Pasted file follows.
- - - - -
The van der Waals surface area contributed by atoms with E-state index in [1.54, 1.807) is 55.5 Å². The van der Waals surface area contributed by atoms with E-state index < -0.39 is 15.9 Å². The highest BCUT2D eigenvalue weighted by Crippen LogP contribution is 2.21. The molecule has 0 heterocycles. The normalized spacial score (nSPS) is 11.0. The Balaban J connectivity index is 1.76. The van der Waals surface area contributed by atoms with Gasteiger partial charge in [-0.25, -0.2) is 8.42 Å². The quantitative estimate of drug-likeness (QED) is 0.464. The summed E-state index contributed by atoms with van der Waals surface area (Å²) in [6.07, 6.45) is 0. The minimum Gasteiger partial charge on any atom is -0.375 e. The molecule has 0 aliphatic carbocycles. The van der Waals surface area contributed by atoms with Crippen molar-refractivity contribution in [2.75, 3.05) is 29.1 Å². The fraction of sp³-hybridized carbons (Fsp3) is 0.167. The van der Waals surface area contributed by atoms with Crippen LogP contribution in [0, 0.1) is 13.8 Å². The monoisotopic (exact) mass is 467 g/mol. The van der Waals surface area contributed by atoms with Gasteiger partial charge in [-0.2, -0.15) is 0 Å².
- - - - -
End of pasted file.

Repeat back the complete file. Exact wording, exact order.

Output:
The van der Waals surface area contributed by atoms with E-state index in [1.54, 1.807) is 55.5 Å². The van der Waals surface area contributed by atoms with E-state index < -0.39 is 15.9 Å². The highest BCUT2D eigenvalue weighted by Crippen LogP contribution is 2.21. The molecule has 0 heterocycles. The normalized spacial score (nSPS) is 11.0. The Balaban J connectivity index is 1.76. The van der Waals surface area contributed by atoms with Gasteiger partial charge in [-0.25, -0.2) is 8.42 Å². The quantitative estimate of drug-likeness (QED) is 0.464. The summed E-state index contributed by atoms with van der Waals surface area (Å²) in [6.07, 6.45) is 0. The minimum Gasteiger partial charge on any atom is -0.375 e. The molecule has 0 aliphatic carbocycles. The van der Waals surface area contributed by atoms with Crippen molar-refractivity contribution in [2.75, 3.05) is 29.1 Å². The fraction of sp³-hybridized carbons (Fsp3) is 0.167. The van der Waals surface area contributed by atoms with Crippen LogP contribution in [0, 0.1) is 13.8 Å². The monoisotopic (exact) mass is 467 g/mol. The van der Waals surface area contributed by atoms with Gasteiger partial charge in [-0.2, -0.15) is 0 Å².